A Whipped Ganache Question - How Long Will It Keep On Cake?

Decorating By Cookie4 Updated 28 Feb 2010 , 2:55am by Cookie4

Cookie4 Posted 27 Feb 2010 , 12:40am
post #1 of 8

Heres an interesting question for all of you who use Ganache, and specifically whipped Ganache. I'm making my daughter's wedding cake and grooms cake and would like to assemble the grooms cake 3-4 days before the big event. I'm filling a triple fudge cake with whipped ganache but am afraid the air will deflate in the ganache leaving a runny gooey mess in between the layers.

Please give me your thoughts or experience on this. Or, better yet, is there a stabilizer product I can add to keep the whipped ganache in tact? Thanks for your opinions. icon_smile.gif

7 replies
Cookie4 Posted 27 Feb 2010 , 1:58am
post #2 of 8

Anybody??? icon_cry.gif

ceshell Posted 27 Feb 2010 , 9:26am
post #3 of 8

The air won't deflate in the whipped ganache over time, but I personally would keep it refrigerated for that length of time, at least on a cake for others. I LOVE whipped ganache and do keep it on the counter for about 3-4 days...til it's been completely eaten icon_biggrin.gif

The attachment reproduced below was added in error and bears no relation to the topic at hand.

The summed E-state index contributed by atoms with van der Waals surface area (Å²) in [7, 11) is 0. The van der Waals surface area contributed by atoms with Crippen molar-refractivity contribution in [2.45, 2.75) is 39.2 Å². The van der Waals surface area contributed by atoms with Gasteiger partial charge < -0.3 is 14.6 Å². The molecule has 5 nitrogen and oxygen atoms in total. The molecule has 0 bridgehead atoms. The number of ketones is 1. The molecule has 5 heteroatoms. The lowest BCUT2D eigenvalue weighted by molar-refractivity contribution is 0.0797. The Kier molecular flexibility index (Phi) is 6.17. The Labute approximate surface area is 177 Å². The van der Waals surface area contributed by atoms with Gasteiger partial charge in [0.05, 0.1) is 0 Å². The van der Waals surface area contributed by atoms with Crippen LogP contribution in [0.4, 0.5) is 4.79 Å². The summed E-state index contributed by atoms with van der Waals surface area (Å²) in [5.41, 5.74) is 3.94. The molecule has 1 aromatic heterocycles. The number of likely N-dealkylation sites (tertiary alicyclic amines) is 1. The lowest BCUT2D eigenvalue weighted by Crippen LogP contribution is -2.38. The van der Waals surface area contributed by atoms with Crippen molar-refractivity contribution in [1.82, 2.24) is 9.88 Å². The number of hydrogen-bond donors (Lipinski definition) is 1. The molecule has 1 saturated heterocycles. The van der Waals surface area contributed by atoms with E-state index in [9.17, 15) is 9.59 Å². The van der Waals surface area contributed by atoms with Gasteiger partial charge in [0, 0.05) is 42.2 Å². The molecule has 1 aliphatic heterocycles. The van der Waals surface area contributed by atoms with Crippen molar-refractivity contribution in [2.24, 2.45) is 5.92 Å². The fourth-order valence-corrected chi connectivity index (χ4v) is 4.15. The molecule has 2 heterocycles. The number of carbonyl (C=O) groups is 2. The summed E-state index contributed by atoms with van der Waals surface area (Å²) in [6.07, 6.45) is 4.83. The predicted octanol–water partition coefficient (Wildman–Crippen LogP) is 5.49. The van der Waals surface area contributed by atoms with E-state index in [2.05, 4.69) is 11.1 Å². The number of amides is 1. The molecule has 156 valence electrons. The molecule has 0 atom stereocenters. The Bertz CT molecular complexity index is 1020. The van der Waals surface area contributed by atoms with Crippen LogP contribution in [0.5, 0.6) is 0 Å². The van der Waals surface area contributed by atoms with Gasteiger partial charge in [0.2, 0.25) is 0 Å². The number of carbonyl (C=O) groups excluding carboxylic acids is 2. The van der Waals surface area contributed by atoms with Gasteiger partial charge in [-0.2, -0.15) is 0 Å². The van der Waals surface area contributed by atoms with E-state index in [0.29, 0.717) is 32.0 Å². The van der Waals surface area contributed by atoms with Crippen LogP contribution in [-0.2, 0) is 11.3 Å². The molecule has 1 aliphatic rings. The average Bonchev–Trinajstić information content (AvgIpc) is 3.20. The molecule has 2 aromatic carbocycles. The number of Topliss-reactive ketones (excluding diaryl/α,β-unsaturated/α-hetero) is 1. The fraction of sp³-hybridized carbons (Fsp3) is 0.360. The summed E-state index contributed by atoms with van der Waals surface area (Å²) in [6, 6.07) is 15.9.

Your ganache will be more stable if you either use less cream, or a higher % cocoa in the chocolate. What % were you planning on making it? I use 70% chocolate and it remains quite firm when prepared at a 1:1 ratio chocolate:cream (by weight).

Cookie4 Posted 27 Feb 2010 , 3:43pm
post #4 of 8

Thanks Seshell for the ratio's. I just knew I could do something to enhance the stability of the ganache. I usually use 2C cream to 20 oz of chocolate. And, depending upon my budget I'll use a better quality of chocolate with more cocoa/chocolate in it.

Spuddysmom Posted 27 Feb 2010 , 3:56pm
post #5 of 8

Just noticed you're in TX, is hot weather a concern? While not requiring refrigeration, heat is disaster for ganache.

FavorChoc Posted 27 Feb 2010 , 4:13pm
post #6 of 8

Do you know how it stands up to heat, and high humidity? I am doing a cake this summer and looking for something different than fondant or buttercream. When do you whip it? After it has totally cooled?

Spuddysmom Posted 27 Feb 2010 , 6:09pm
post #7 of 8

Remember, all ganache is - heavy whipping cream and chocolate which will melt in your hand- not a good combo for hot weather! Don't know about humidity. I'd stick with shortening based buttercream and fondant. If you are going to whip it wait until it cools.

Cookie4 Posted 28 Feb 2010 , 2:55am
post #8 of 8

Thank you all for your comments. It's not hot here in Houston - 'yet'! The wedding is in 2 weeks so heat isn't a factor. I'm just trying to complete the grooms cake a few days before the wedding cake.

Quote by @%username% on %date%

%body%